Podcast: A Word of Caution With Miami Dolphins Set To Clear Cap Space Ahead of Free Agency

Just because the Miami Dolphins can clear some $50 million with restructures prior to free agency doesn't mean that they should.

The Miami Dolphins are a whopping $51 million over the 2024 salary cap, according to the latest independent estimates. And that doesn’t even include the $21 million additional charge they would incur by franchising Christian Wilkins ahead of free agency.

But here’s a weird, totally unrealistic scenario that’s also completely true: The Dolphins could get cap compliant ahead of the March 13 deadline without a single contract restructure.

Restructuring a Dangerous Game for Miami Dolphins

It would just take cutting like a dozen players, including a number of starters on solid contracts.

That, of course, isn’t happening. Chris Grier and Mike McDaniel are looking to improve their roster this offseason, not completely gut it.

So the Dolphins will use some combination of obvious cuts (Emmanuel Ogbah, Keion Crossen, to name two), coerced pay cuts (potentially involving Terron Armstead and Jerome Baker), and restructures (Tyreek Hill and Bradley Chubb) to shed the $80 million or so in cap space to run a productive offseason.

But Grier, McDaniel, and — most importantly — Stephen Ross need to be clear-eyed about their chances to win it all this year.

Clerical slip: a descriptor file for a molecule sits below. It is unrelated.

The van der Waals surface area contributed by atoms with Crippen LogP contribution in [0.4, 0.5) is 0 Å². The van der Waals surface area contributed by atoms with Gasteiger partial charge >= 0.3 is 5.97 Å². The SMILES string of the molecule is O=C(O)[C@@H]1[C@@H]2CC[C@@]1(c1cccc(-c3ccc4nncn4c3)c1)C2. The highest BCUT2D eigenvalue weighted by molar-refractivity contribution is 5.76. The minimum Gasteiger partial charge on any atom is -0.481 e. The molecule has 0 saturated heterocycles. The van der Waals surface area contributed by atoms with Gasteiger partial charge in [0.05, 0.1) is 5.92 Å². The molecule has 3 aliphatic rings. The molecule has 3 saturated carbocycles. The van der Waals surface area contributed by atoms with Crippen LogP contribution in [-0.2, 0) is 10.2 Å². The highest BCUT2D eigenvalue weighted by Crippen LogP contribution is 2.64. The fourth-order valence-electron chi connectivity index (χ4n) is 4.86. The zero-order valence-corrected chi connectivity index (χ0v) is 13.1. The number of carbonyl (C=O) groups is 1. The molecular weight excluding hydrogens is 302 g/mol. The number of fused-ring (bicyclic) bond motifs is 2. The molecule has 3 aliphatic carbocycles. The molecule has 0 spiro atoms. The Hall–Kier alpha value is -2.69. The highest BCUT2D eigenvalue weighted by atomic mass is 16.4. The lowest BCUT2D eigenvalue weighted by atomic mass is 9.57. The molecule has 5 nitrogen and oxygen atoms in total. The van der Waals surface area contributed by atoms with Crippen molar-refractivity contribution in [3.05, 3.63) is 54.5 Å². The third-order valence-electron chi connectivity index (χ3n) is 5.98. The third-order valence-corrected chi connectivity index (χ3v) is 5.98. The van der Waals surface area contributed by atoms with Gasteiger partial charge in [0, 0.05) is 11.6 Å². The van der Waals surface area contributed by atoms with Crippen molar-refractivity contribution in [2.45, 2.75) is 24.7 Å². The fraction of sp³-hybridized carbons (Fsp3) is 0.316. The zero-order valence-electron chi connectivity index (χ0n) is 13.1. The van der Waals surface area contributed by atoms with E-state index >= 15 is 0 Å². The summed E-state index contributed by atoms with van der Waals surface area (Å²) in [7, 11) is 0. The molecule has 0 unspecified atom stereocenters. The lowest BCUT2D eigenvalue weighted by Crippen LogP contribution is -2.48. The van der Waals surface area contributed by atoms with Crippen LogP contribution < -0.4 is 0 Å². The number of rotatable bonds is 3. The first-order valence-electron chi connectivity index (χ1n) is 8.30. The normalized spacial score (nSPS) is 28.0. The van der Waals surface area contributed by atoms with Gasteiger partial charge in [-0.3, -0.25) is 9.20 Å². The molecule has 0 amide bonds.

And if they have doubts about whether Tua Tagovailoa can get past Patrick Mahomes, Josh Allen, Lamar Jackson, and a fully healthy Joe Burrow in 2024, they should act accordingly.

What does that mean? Take some salary cap medicine this year instead of sloughing it off to 2025 and beyond.

As it stands currently, Hill, Chubb, Armstead, Jalen Ramsey, and Xavien Howard account for a combined $132 million cap charge — more than half of the entire 2024 pie.

Think that’s a lot? Get a load of what their rough combined cap charge would be in 2025 if the Dolphins restructure all five (which would create some $50 million in 2024 space): $151.5 million.

Now consider this: Their average age when the 2025 regular season begins is a ripe 31.

Plus, the Dolphins won’t be able to create space nearly as easily then without an extension or phony void years that only further add to the pain, since all five are one year closer to their contracts’ completion.

KEEP READING: What the Miami Dolphins Should Do Next With Terron Armstead

Put another way, Miami would almost certainly have to blow up their team — and start not from scratch, but not far off. There’s a fiscal cliff coming. But the Dolphins can control how steep with their actions this spring.

We discuss that and much more in our latest PFN Miami Dolphins Podcast, featuring special guest Dolphreaky.

Miss football? The 2024 NFL Draft is almost here, boss. Pro Football Network has you covered with everything from team draft needs to the Top 100 prospects available. Plus, fire up PFN’s Mock Draft Simulator to put yourself in the general manager’s seat and make all the calls!

Listen to the PFN Dolphins Podcast

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